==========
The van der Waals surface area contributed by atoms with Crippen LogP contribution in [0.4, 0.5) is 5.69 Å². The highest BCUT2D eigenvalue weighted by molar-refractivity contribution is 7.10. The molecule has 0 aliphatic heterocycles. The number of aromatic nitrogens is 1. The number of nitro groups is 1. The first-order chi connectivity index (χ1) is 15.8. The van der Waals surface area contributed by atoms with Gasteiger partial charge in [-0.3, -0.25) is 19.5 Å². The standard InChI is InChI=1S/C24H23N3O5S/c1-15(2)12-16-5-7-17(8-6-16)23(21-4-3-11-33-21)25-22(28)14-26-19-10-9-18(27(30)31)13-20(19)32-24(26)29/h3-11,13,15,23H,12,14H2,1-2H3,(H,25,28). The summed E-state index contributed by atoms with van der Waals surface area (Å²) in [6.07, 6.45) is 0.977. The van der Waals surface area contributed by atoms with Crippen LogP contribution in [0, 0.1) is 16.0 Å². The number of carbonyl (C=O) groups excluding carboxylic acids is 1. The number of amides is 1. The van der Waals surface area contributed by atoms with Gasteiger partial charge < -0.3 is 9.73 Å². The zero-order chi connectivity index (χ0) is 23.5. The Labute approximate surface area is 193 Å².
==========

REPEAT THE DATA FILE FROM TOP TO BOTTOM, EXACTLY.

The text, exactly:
The van der Waals surface area contributed by atoms with Crippen LogP contribution in [0.4, 0.5) is 5.69 Å². The highest BCUT2D eigenvalue weighted by molar-refractivity contribution is 7.10. The molecule has 0 aliphatic heterocycles. The number of aromatic nitrogens is 1. The number of nitro groups is 1. The first-order chi connectivity index (χ1) is 15.8. The van der Waals surface area contributed by atoms with Gasteiger partial charge in [-0.3, -0.25) is 19.5 Å². The standard InChI is InChI=1S/C24H23N3O5S/c1-15(2)12-16-5-7-17(8-6-16)23(21-4-3-11-33-21)25-22(28)14-26-19-10-9-18(27(30)31)13-20(19)32-24(26)29/h3-11,13,15,23H,12,14H2,1-2H3,(H,25,28). The summed E-state index contributed by atoms with van der Waals surface area (Å²) in [6.07, 6.45) is 0.977. The van der Waals surface area contributed by atoms with Crippen LogP contribution in [0, 0.1) is 16.0 Å². The number of carbonyl (C=O) groups excluding carboxylic acids is 1. The number of amides is 1. The van der Waals surface area contributed by atoms with Gasteiger partial charge < -0.3 is 9.73 Å². The zero-order chi connectivity index (χ0) is 23.5. The Labute approximate surface area is 193 Å².